In April 2021, the New Mexico Public Education Department (PED) organized the first annual New Mexico Grown Institute in partnership with the New Mexico Department of Health, New Mexico Grown Coalition, and New Mexico Grown Interagency Task Force. The event addressed the lack of infrastructure in New Mexico to develop a unified farm-to-cafeteria program, created focused messaging, and developed formal relationships to improve procurement between schools and local farmers in New Mexico.
The successful event laid the groundwork for New Mexico’s farm-to-cafeteria movement. As a result of the event:
- 75% of farmers said that they were more likely to grow food for New Mexico schools, senior centers, and early childhood sites.
- 90% of nutrition professionals said that they are more likely to buy local products from New Mexico farmers.
The event also helped New Mexico take a step closer to food sovereignty— controlling one’s own food system—for students and families in the state, allowing them to ensure healthy and culturally appropriate food for more than 2,100 schools as well as residents across the state.
Before the event, New Mexico PED had realized that farmers and schools wanted to build relationships, but they needed to be brought together with technical assistance to establish formal procurement agreements and long-term planning. As a result, New Mexico PED convened 210 people from across the state to learn and share about all things farm-to-school, farm-to-senior centers, and farm-to-early childhood education programs. Attendees represented farmers, nutrition professionals from schools and health care organizations, community-based organizations, students, policy makers, and school administrators. Health equity was an organizing principle of the event, and speakers discussed food sovereignty, racial justice in New Mexico’s food system, and an indigenous perspective on climate change and sustainability.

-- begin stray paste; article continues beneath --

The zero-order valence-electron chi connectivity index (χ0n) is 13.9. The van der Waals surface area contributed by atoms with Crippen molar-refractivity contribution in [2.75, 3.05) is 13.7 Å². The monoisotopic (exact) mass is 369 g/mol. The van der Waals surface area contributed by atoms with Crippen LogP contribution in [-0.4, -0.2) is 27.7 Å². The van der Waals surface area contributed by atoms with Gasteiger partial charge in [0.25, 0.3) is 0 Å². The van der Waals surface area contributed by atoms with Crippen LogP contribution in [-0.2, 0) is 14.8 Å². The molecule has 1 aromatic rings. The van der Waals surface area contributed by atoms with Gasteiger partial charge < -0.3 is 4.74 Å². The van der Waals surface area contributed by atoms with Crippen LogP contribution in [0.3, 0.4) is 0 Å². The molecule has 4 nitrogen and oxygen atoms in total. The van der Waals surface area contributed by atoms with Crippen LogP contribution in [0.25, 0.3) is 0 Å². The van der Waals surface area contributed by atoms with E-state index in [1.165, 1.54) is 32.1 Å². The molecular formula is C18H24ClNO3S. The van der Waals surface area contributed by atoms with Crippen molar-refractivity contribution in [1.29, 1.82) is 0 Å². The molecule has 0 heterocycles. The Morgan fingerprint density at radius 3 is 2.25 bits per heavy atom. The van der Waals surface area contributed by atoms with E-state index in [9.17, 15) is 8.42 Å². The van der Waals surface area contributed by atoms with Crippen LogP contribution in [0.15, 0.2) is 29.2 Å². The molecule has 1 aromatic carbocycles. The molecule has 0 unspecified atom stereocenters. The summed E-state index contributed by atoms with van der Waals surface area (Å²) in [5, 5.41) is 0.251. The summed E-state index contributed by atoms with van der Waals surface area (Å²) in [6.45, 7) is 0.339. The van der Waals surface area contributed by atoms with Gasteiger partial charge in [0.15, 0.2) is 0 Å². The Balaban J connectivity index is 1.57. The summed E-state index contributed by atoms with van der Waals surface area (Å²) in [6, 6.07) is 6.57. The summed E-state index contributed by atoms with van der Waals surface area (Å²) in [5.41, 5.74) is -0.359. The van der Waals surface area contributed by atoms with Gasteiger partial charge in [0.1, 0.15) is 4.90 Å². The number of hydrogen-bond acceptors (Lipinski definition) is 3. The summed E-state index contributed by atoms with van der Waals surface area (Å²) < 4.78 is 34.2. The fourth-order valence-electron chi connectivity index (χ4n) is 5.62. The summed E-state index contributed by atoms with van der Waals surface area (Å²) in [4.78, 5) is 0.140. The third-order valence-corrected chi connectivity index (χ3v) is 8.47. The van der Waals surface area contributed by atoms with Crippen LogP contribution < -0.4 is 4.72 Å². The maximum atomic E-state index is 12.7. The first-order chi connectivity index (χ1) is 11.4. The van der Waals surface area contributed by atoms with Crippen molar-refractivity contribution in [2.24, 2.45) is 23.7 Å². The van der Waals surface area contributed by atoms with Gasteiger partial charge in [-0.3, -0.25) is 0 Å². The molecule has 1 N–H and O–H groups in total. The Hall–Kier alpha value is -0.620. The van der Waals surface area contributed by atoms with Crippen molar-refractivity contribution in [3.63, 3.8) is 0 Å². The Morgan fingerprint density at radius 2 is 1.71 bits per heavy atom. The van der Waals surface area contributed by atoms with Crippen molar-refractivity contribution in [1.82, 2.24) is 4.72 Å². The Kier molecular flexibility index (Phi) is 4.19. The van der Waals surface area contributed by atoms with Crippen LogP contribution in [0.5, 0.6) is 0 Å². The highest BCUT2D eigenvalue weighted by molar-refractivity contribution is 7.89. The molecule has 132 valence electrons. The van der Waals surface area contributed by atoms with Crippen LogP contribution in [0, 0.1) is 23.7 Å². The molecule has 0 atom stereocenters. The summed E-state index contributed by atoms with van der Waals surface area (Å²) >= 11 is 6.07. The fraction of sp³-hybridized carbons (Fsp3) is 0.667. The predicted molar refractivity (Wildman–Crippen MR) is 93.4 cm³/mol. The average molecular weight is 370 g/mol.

The PED Nutrition Program will monitor the procurement of foods grown in New Mexico to ensure progress in the farm-to-cafeteria movement. The New Mexico Grown Interagency Task Force will monitor local partnerships to help them stay engaged and will organize a second annual New Mexico Grown Institute in 2022.
The team’s work to build momentum in the farm-to-cafeteria movement is paying off. The January 2022 session of the New Mexico Legislature resulted in $1.5 million of new funding for New Mexico Grown in schools, preschools, and senior centers. New Mexico’s students will continue to reap the benefits of these procurement policies and additional funding. Not only will the food they are served be fresher and healthier, but students who participate have increased knowledge about nutrition and agriculture, are more willing to try new foods, and consume more fruits and vegetables.1-4
References: 1Joshi A, Misako Azuma A, Feenstra G. Do farm-to-school programs make a diﬀerence? Findings and future research needs. J Hunger Environ Nutr. 2008;3:229–246. 2Moss A, Smith S, Null D, Long Roth S, Tragoudas U. Farm to school and nutrition education: Positively aﬀecting elementary school-aged children’s nutrition knowledge and consumption behavior. Child Obes. 2013;9(1):51–6. 3Bontrager Yoder AB, Liebhart JL, McCarty DJ, Meinen A, Schoeller D, Vargas C, LaRowe T. Farm to elementary school programming increases access to fruits and vegetables and increases their consumption among those with low intake. J Nutr Educ Behav. 2014;46(5):341–9. 4The National Farm to School Network. The Beneﬁts of Farm to School website. http://www.farmtoschool.org/ Resources/BeneﬁtsFactSheet.pdf. Accessed on June 14, 2019.